where C is a ( k − j ) ( × k − j ) matrix with the **eigenvalues** equal to the other k j **eigenvalues** of B. We apply the above algorithm to **find** an eigenvalue of C and the corresponding eigenvector if we consider for the normal vectors the last k j components in the new coordinates system (after the rotation). We do the same with the uniform vectors, but for null vectors we set the first component to 1, and the other vectors are normalized. After the computation of an eigenvector of C we set the first j components to 0 and we make the inverse rotation to obtain a new eigenvector of B.

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In theory, the theorem reduces the computation of **eigenvalues** to computing the roots of the characteristic polynomial and the computation of **eigenvectors** to finding the solutions to the homogeneous linear systems of equations (A − λI)x = 0 where λ runs through all the **eigenvalues** of A. For 2 × 2 matrices with integer entries, it is easy to compute the roots of the characteristic polynomial and the solutions to the associated systems of homogeneous linear equations, and even in the 3 × 3 case one can carry out the computations without too much trouble if the characteristic polynomial is well behaved (in particular, if one of its roots is an integer). However, in more complicated situations one needs better techniques. For the most part these are outside the scope of this course (and are treated in courses on numerical methods), but later on we shall give a reasonably efficient **method** for computing χ A (t). In this course most of the emphasis will be on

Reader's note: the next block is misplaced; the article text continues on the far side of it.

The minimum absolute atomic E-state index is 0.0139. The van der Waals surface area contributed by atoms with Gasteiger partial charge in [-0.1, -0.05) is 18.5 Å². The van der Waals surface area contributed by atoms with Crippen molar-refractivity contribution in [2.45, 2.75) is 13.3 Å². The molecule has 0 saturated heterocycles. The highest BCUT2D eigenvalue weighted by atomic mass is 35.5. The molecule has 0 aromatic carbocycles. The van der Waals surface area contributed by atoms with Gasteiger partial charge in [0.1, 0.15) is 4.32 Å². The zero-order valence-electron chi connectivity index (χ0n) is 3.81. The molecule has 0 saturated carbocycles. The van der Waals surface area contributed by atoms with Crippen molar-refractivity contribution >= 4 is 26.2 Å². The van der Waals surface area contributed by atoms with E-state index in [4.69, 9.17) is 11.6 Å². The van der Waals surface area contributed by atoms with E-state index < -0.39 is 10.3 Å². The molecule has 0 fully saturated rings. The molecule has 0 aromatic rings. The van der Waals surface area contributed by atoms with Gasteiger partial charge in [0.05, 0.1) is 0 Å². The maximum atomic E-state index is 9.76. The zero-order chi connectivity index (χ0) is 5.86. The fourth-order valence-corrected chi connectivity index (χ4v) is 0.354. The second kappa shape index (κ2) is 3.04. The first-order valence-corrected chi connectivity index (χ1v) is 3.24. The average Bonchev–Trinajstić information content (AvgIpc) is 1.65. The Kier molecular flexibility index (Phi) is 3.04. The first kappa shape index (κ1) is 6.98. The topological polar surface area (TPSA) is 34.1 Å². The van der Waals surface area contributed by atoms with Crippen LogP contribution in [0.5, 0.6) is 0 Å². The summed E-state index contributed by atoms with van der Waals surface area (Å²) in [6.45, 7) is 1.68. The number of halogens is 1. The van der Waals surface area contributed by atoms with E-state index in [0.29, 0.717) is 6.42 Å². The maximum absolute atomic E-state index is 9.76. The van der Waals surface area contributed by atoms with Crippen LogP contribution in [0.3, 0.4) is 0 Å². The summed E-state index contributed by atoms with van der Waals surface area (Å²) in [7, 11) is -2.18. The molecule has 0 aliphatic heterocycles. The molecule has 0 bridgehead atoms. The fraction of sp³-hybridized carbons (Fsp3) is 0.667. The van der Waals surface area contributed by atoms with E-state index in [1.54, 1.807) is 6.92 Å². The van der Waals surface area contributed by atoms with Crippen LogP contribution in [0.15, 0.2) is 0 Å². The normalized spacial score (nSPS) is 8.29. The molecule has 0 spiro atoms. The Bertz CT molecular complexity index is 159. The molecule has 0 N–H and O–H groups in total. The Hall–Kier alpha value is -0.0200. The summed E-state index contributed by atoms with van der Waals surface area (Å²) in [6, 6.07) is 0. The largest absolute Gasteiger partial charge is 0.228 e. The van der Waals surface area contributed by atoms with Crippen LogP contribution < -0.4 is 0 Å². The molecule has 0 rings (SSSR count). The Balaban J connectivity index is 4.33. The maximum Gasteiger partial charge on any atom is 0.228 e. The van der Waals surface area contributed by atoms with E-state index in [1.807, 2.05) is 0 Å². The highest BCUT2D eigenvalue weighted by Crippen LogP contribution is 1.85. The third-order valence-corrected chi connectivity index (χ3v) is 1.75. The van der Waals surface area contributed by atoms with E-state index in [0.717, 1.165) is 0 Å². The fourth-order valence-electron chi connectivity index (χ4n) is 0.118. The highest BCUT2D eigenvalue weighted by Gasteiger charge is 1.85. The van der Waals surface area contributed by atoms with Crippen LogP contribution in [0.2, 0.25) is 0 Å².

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So far, the research of node’s localization algorithm in wireless sensor networks has been widely carried out. The main purpose of sensor localization is to deter- mine the location of sensors in WSNs via noisy mea- surements, and most of the methods for localization can be classified into geometrical techniques, multidi- mensional scaling, stochastic proximity embedding, convex and nonconvex optimization, and hybrid. In range-based measurement localization, the major task is to **find** the accurate position in non-line-of-sight (NLOS) paths. These range-based measurements may include time-of-arrival (TOA) [6], time-difference-of- arrival (TDOA) [7], angle-of-arrival (AOA) [8], and received signal strength (RSS). After evaluating the distance between the nodes, the position of the blind node can be obtained based on three edge-measuring or maximum likelihood methods [9].